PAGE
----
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Covid-19 Pandemic

Dáil Éireann Debate, Tuesday - 14 July 2020

Tuesday, 14 July 2020

Questions (1056)

Alan Kelly


1056. Deputy Alan Kelly asked the Minister for Health his views on the reason so many healthcare professionals have been infected with Covid-19; and the details of the investigation he will commence to address this. [14892/20]

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Written answers (Question to Health)

Data on cases in healthcare workers is published by the HPSC and is available here:

The Irish Epidemiological Modelling Advisory Group has developed a methodology to determine the recovery rate by considering the number of hospitalisations, ICU admissions, deaths and the dates of confirmation for each case. They have advised the Department that as of 3rd June, our recovery rate in healthcare workers is 93%. This is a higher recovery rate than in the general population, because relatively few healthcare workers have been hospitalised and very few admitted to ICU.

It is worth noting that Ireland, in contrast with many other countries, maintains a very wide definition of a healthcare worker for surveillance purposes and hence international comparisons should be interpreted with caution. In Ireland, a healthcare worker is anyone who works in any area of healthcare across community and hospital settings. It includes, for example, administrative staff, catering, maintenance, IT etc whereas in many other countries it is a considerably narrower definition of frontline workers or even just doctors and nurses. Our very broad definition of healthcare worker along with extensive testing contribute to our proportion of all COVID-19 infections that have been in healthcare workers.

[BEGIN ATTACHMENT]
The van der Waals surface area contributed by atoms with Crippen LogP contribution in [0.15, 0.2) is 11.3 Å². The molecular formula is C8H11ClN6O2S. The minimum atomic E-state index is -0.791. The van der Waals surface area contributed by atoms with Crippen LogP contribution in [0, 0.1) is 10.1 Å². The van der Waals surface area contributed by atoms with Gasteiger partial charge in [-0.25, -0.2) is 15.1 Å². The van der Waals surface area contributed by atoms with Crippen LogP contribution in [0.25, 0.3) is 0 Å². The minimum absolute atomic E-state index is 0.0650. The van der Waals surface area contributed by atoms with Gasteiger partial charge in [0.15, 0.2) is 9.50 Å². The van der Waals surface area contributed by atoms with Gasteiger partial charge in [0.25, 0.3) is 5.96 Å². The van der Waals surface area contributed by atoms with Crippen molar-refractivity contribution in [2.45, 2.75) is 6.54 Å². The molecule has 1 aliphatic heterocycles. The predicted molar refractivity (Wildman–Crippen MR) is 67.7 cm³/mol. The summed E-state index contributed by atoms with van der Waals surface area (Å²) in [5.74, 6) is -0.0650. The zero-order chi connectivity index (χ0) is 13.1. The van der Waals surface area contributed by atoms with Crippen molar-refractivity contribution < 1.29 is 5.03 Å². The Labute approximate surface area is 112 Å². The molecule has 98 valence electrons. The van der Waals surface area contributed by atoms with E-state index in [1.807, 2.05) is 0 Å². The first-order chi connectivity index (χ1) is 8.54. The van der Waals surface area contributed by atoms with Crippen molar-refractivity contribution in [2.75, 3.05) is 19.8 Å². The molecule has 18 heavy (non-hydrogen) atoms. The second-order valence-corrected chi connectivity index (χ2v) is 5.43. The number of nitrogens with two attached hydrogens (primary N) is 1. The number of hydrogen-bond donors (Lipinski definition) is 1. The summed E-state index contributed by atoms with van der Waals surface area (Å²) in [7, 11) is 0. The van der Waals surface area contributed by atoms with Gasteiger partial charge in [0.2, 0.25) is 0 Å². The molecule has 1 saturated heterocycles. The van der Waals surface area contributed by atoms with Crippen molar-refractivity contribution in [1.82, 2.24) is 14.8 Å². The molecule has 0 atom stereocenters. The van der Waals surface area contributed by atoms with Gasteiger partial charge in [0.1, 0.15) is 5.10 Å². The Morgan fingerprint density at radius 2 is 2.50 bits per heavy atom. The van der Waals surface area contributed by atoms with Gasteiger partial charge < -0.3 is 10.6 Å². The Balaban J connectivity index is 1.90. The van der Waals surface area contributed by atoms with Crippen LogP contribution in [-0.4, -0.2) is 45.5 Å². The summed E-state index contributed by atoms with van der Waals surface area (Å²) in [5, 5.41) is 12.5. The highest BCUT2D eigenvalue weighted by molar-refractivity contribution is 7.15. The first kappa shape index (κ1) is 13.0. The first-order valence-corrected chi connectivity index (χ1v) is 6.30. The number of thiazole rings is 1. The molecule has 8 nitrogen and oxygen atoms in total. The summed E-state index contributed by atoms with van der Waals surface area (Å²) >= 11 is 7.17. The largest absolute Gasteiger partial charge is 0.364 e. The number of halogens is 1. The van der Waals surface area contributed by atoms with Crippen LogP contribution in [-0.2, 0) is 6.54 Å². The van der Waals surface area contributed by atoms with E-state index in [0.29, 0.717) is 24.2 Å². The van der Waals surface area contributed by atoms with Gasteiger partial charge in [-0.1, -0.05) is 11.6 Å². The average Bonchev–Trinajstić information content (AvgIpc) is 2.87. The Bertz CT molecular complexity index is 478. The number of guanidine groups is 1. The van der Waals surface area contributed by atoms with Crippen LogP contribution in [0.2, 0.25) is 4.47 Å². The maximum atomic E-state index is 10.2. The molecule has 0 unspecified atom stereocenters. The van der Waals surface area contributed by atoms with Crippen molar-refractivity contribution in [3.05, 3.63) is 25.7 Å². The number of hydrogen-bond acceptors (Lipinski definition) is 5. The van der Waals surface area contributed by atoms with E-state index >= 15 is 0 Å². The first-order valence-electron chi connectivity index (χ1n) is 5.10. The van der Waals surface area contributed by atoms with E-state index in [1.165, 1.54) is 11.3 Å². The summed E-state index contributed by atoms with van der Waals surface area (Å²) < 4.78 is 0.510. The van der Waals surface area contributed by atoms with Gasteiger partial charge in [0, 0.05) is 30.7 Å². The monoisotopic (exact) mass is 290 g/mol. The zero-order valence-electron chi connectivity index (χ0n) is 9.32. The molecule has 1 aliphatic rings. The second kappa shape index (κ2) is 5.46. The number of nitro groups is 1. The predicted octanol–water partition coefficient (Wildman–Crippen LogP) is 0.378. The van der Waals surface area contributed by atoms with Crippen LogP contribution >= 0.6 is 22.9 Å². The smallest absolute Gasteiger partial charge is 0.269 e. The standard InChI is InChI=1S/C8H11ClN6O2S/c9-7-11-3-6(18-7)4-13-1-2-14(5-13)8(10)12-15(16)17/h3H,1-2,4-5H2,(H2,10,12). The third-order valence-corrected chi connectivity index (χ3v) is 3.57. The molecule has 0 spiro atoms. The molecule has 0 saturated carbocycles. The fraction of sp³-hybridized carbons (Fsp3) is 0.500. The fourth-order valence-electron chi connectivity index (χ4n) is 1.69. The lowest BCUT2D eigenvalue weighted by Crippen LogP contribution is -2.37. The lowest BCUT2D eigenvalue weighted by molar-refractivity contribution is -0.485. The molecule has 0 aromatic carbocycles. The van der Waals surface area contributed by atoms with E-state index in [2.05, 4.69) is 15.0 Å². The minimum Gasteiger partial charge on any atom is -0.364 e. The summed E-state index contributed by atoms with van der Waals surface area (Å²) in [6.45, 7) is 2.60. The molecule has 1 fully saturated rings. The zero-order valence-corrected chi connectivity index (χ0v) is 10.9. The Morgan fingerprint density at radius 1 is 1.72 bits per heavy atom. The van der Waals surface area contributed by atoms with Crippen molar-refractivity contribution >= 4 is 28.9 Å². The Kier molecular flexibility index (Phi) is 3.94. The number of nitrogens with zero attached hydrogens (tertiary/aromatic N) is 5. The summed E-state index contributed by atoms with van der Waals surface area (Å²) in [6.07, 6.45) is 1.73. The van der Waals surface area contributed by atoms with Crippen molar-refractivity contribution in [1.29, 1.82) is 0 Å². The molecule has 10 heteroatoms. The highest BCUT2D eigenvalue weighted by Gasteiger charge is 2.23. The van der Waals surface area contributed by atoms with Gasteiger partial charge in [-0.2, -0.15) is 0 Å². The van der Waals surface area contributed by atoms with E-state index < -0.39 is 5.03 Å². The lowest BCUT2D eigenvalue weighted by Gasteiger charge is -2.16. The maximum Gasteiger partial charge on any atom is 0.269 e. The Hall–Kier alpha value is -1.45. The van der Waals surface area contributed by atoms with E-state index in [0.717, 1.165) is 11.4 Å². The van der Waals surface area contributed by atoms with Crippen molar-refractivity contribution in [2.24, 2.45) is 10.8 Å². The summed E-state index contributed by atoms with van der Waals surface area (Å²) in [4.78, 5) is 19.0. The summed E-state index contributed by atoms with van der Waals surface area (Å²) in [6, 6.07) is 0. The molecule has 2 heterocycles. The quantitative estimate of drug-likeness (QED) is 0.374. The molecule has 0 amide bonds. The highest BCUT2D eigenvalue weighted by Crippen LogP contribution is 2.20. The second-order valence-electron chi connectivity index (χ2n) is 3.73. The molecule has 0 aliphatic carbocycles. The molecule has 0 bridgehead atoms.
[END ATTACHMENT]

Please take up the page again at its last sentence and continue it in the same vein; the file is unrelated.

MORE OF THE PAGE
There have been several studies worldwide of healthcare worker COVID-19 infection rates which have shown an infection rate of 5 to 10% of HCWs, whereas in Ireland this rate is close to 3-4% of HCWs based on estimates from the CSO Labour Force Survey of between 225,000 and 250,000 people working in Ireland who would identify as healthcare workers or as working in a healthcare setting.

In an article published by Hunter et al in the Lancet, on 2nd of May 2020 referred to a study in Newcastle (UK) on the 10th and 11th of March, where a random sample of hospital healthcare workers were tested and 5% were COVID-19 positive. This random sample testing was repeated on the 30th and 31st of March and 20% of healthcare workers were COVID-19 positive.

In a Dutch study (Eurosurveillance, Reuskin et al,26/03/2020), 400 healthcare were tested between the 27th of February and the 6th of March 2020 and 2.5% were positive for COVID-19. Between the 6th and the 8th of March 2020, 1,100 HCWs were tested and 4.1% were COVID-19 positive.

As such, it would not appear that the rates of infection among Irish healthcare workers are not out of line with the experiences of comparator countries. However, I have asked my officials to examine this issue further so as to ensure that we are doing everything possible in relation to this crucial aspect of the response to Covid-19.